City & Government, Creswell

Creswell OKs ordinance for unhoused

CRESWELL – The Creswell City Council at Monday’s meeting unanimously approved an ordinance that permits unhoused camping, rather than prohibits it – a unique approach that satisfies a previously split council while also satisfying state law. 

Instead of listing the locations where the unhoused can rest, the ordinance lists all the locations they cannot, and also has established regulations for time, place, and manner. 

And while the ordinance doesn’t explicitly designate a location for the unhoused to sleep, reading between the lines of exclusions and prohibited locations, one location is not listed, and is therefore available. 

“It leaves the pocket park across the street” from City Hall, said Michelle Amberg, city manager, referencing the small park at the intersections of South 1st and C streets.

Because there is technically a place for the unhoused to rest, even if it is not explicitly stated in the ordinance, city attorney Ross Williamson said he is confident the City’s ordinance is compliant with state law. 

With an unhoused population averaging between six and 10, council has been working to come into compliance with state law since February. 

Under the Eighth Amendment, federal and state courts have ruled that criminalizing homelessness is unconstitutional if there is no available alternative for people to sleep. Creswell has no shelters or resources available for the unhoused. 

That means that Creswell, and most cities in Oregon, have been charged with designating a time, place, and manner for the unhoused – meaning cities need to be able to direct the unhoused to a safe, dry space for them to rest without retribution, so long as they are compliant with the established regulations. 

“There are a lot of opinions surrounding (this issue),” Amberg said. “This is not an easy topic, and it’s not something that you chose. It’s something that’s been put on (council’s) shoulders, and you have to respond to it in order to keep us out of lawsuits.” 

As the July 1 deadline to come into compliance with the law loomed, council was split between designating the pocket park location, or not naming any location at all. 

“There were strong feelings about not naming a location,” among the council and the community, said Mayor Dave Stram on Tuesday morning. “When the council realized we could create an ordinance that doesn’t name a location and fully satisfies the requirements of the law … we came together and said, ‘We can accomplish this. We can get it done. This is acceptable.’”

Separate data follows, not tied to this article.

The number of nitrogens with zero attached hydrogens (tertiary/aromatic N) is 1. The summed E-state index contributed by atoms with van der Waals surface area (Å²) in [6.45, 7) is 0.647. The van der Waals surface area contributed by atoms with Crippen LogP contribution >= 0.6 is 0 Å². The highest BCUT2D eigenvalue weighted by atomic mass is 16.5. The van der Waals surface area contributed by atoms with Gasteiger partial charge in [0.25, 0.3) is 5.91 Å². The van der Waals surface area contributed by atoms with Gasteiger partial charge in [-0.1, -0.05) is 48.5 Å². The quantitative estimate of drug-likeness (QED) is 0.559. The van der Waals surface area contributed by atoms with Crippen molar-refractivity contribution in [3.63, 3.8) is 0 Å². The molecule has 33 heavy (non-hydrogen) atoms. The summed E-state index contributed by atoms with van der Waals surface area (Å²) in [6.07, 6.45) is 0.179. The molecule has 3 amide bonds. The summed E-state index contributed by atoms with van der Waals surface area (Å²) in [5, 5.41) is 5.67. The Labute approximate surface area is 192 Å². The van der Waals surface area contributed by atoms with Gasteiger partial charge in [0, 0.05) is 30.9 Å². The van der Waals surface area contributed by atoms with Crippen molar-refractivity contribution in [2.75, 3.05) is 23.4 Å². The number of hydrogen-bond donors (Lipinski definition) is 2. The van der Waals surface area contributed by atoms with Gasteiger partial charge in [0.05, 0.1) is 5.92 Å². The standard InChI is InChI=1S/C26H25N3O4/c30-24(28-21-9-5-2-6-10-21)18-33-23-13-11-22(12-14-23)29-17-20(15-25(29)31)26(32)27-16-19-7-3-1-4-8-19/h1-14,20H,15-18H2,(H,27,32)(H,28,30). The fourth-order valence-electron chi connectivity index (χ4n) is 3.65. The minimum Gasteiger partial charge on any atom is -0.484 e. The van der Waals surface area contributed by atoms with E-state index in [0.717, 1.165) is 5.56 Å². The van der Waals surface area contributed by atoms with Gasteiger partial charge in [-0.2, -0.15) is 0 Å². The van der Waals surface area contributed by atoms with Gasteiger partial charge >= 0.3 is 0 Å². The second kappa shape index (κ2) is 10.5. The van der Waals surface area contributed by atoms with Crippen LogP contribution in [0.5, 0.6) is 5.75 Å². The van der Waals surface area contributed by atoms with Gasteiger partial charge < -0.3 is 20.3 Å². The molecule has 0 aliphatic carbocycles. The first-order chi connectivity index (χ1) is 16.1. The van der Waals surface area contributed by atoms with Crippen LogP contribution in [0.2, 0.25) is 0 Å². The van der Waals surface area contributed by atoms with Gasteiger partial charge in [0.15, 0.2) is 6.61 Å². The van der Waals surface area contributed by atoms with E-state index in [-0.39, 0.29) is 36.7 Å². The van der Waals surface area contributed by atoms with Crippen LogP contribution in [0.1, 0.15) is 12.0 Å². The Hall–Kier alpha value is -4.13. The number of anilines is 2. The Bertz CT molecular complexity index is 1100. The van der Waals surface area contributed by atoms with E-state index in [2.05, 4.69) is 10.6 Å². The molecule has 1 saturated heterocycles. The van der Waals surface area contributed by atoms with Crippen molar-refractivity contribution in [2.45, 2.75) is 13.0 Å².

Councilor Nick Smith at last month’s city council meeting suggested the City take a page from Roseburg’s book, whose ordinance doesn’t designate a space for the unhoused to sleep; instead, the ordinance simply lists all the sites where one cannot sleep. 

Stram said that he met with other Lane County mayors last week during a roundtable discussion, and “it became clear that none of (the mayors) were naming a place. Rather, they were permitting sleeping on city-owned property and listing very carefully where it was not permitted, which is a different approach.”

Council also made amendments to the ordinance, which include: 

  • Animals must be securely attached to their owners or be crated at all times. 
  • Camping is prohibited in the following locations adjacent to any residential zone or any properties of residential use regardless of zoning, including:
    • Within 1,000 feet of an educational facility
    • Within 100 feet of a public library 
    • Wherever camping materials create a physical impediment to emergency or non-emergency ingress (entrance) and egress (exit) or access to property, whether private or public, or on public sidewalks or any public rights of way
    • Any vehicle lane, bicycle lane, or any public right-of-way
    •  Immediately adjacent to any city-owned buildings 
    • Airport property 
    • Water or sewer treatment facilities or water storage sites 
    • Adjacent to the fire district building
    • The following parks: North 1st Street Pocket Park, 2nd Street Park, Cobalt Pocket Park, Bicycle Wayside Park, Garden Lake Park, Harry Holt Memorial Park, and Grassland Park. 

Shelly Clark, councilor, “triple checked” with Williamson, asking if this ordinance is still “objectively reasonable and meets all of the criteria” the City needs to meet to come into compliance with the law.

“In my opinion, yes, so long as this (ordinance) allows someplace in the city for the unhoused to rest, which I understand it does,” Williamson said. 



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